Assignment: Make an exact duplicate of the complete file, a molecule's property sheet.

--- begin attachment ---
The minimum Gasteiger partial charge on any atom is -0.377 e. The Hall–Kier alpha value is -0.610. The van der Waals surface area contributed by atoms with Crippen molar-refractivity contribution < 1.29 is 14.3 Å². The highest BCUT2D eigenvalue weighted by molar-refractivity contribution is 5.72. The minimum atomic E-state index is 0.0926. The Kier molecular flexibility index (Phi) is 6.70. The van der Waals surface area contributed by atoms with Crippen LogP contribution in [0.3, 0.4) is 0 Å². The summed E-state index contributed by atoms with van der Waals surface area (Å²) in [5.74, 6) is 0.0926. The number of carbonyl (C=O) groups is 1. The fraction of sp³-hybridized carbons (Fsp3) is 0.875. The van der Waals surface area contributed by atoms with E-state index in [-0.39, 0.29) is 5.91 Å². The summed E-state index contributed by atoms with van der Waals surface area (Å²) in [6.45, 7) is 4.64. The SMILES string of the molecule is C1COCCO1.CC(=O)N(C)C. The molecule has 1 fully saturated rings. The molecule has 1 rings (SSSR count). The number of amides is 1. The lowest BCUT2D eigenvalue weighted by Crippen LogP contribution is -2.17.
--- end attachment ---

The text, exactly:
The minimum Gasteiger partial charge on any atom is -0.377 e. The Hall–Kier alpha value is -0.610. The van der Waals surface area contributed by atoms with Crippen molar-refractivity contribution < 1.29 is 14.3 Å². The highest BCUT2D eigenvalue weighted by molar-refractivity contribution is 5.72. The minimum atomic E-state index is 0.0926. The Kier molecular flexibility index (Phi) is 6.70. The van der Waals surface area contributed by atoms with Crippen LogP contribution in [0.3, 0.4) is 0 Å². The summed E-state index contributed by atoms with van der Waals surface area (Å²) in [5.74, 6) is 0.0926. The number of carbonyl (C=O) groups is 1. The fraction of sp³-hybridized carbons (Fsp3) is 0.875. The van der Waals surface area contributed by atoms with E-state index in [-0.39, 0.29) is 5.91 Å². The summed E-state index contributed by atoms with van der Waals surface area (Å²) in [6.45, 7) is 4.64. The SMILES string of the molecule is C1COCCO1.CC(=O)N(C)C. The molecule has 1 fully saturated rings. The molecule has 1 rings (SSSR count). The number of amides is 1. The lowest BCUT2D eigenvalue weighted by Crippen LogP contribution is -2.17.